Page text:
What you need to know about this weekend’s potential snow
RAPID CITY, S.D. (KEVN) - There has been chatter about a winter storm impacting the central plains for about a week now. Through the week, models have shifted some of the snow up into the Nebraska panhandle and into western South Dakota. So what can we expect for this weekend? We’ll explain in detail below.
Winter Storm Watches and Winter Storm Warnings blanket much of eastern Wyoming and the panhandle of Nebraska down into Colorado. As of 4:30 p.m. Thursday, there are no active watches, advisories or warnings for us here in western South Dakota and northeast Wyoming. The uncertainty is too high to make a call right now. I do expect Winter Storm Watches to be issued at some point tonight or Friday morning for the counties along the Nebraska state line and into the southern Black Hills. Time will tell what gets issued.
Saturday is expected to start off Mostly cloudy for the morning. Skies will fill in and become overcast by midday and through the afternoon as rain and snow showers make their way into the area. Best chance to see those will be Saturday afternoon and evening. This precipitation should transition over to mostly snow Saturday night, Sunday and Sunday night. Snow will mostly accumulate Sunday and into Monday morning before the heaviest precipitation slides out of the area. Snow will be very wet and heavy, which will make it difficult to shovel. If you do see accumulations from this storm, it’ll be best to break out the snow blower or shovel multiple times.
Accumulations will vary depending on location. Best chance to see the highest snow totals will be the southern hills and southern plains, along the Nebraska state line. Significant accumulation is expected in these spots. Moderate snow accumulations are possible for the rest of the Black Hills and along I-90 in South Dakota. There is the potential for significant accumulations here depending on how far north the storm reaches. Lesser amounts are likely for those north of the interstate. The cutoff from significant accumulations to nothing will be drastic.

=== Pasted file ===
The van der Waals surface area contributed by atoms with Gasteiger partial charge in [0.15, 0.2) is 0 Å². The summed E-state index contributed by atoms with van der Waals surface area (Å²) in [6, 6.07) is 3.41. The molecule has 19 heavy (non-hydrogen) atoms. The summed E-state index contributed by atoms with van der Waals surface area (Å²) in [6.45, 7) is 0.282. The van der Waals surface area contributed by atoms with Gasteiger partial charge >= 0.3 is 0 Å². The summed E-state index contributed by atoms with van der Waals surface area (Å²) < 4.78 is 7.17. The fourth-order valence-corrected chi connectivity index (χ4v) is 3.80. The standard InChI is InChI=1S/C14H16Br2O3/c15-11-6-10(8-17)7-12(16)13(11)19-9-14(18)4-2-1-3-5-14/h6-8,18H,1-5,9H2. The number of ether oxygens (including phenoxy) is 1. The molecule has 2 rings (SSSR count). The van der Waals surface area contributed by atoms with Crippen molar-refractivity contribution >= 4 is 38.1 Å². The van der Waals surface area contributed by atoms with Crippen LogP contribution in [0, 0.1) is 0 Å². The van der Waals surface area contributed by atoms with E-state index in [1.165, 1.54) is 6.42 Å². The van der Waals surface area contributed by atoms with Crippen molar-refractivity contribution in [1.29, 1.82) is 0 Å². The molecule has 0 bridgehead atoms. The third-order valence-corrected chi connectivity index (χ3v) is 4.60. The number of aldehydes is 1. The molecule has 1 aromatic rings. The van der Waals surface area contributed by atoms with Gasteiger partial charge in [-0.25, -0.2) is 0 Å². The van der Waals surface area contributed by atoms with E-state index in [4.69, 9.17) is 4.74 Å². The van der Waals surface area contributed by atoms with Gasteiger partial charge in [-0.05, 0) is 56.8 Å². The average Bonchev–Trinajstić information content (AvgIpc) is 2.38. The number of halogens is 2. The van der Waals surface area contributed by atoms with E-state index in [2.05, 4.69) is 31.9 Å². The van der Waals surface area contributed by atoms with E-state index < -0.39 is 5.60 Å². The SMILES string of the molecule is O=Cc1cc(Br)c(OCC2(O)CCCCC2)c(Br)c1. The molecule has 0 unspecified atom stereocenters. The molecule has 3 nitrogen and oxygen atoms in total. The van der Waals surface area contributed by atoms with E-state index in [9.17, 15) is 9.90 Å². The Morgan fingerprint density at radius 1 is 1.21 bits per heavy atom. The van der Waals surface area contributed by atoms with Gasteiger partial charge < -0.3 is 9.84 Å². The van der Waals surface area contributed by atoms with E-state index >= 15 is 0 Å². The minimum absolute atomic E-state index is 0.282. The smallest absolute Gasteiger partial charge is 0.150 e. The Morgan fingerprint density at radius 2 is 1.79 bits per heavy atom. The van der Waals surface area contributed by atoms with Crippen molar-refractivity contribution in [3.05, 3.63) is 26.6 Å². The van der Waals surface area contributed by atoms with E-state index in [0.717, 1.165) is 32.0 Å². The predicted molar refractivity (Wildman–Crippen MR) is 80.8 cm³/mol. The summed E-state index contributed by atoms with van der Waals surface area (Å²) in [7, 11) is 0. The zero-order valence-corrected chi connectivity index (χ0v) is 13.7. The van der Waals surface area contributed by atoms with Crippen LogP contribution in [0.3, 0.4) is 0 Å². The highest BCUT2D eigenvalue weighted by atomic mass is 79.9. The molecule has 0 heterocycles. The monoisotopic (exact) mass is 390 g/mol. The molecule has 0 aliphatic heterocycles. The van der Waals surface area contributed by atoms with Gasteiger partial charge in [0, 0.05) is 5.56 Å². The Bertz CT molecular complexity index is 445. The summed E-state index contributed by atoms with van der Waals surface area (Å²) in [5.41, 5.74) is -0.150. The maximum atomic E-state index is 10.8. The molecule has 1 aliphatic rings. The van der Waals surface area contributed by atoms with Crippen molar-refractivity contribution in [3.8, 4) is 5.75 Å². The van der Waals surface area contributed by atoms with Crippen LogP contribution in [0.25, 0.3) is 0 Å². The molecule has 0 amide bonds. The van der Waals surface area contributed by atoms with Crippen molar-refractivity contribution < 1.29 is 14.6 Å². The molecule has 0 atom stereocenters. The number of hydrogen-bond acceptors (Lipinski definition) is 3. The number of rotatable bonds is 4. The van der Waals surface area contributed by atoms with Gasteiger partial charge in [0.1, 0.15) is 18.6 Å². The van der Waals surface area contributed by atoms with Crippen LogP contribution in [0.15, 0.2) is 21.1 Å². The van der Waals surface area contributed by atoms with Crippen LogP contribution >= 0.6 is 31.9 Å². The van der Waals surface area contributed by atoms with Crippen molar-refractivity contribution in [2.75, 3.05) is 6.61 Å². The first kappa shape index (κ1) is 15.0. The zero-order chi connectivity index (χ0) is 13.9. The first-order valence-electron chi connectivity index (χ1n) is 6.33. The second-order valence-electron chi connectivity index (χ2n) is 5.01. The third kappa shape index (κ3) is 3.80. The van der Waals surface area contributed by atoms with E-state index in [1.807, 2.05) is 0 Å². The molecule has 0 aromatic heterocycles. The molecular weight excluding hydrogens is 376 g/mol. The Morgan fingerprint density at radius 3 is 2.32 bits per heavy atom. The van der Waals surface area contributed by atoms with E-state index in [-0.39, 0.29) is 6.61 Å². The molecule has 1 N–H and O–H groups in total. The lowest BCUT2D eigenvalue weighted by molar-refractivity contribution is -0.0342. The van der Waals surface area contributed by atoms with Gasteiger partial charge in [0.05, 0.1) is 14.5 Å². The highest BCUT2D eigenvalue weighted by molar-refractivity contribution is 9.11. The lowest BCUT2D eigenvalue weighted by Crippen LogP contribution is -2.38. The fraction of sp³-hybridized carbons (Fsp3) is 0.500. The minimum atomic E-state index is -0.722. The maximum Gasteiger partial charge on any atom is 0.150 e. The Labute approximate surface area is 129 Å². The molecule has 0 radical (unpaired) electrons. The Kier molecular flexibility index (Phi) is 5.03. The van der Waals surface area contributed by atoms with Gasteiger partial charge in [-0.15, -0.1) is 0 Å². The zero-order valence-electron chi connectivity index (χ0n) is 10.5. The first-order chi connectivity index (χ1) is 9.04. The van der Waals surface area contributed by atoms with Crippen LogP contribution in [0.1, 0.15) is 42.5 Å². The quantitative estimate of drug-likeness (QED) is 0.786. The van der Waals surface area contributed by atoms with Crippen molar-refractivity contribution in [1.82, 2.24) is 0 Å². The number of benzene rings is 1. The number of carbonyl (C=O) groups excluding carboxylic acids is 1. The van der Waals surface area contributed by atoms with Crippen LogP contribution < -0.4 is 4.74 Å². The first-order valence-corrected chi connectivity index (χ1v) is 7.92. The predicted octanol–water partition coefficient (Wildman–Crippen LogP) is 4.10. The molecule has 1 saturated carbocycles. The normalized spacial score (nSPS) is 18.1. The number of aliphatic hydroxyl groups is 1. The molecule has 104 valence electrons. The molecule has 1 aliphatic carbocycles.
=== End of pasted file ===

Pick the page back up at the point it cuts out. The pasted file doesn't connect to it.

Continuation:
As for the wind, it will be a little breezy. Thankfully they will not be too strong and remain below blizzard criteria. No need to worry about any significant blowing and drifting of snow, though roads will be pretty treacherous either way.
Uncertainty is still pretty high with this storm system right now because the main chunk of the storm has yet to move ashore. That’ll happen overnight and allow weather stations and weather balloons to gather sufficient data on the storm system to help the models come into better agreement. Temperatures and storm track will play a large factor. If the air is too warm it will cause rain to stick around longer, but if it is cooler more snow could fall. Two of the longer range models have the track of the storm taking a more southerly route, which gives us lesser snow totals, but still measurable for many, but the other two models have it farther north, giving us much higher snow totals. The extra data collected tonight and tomorrow morning will give us a better idea of what to expect for the storm come this time Friday.
Stay tuned and keep checking in for the latest as data comes in. Another blog post will be written by late Friday afternoon - likely showing our initial snowfall forecast - giving totals for those who will see snow.
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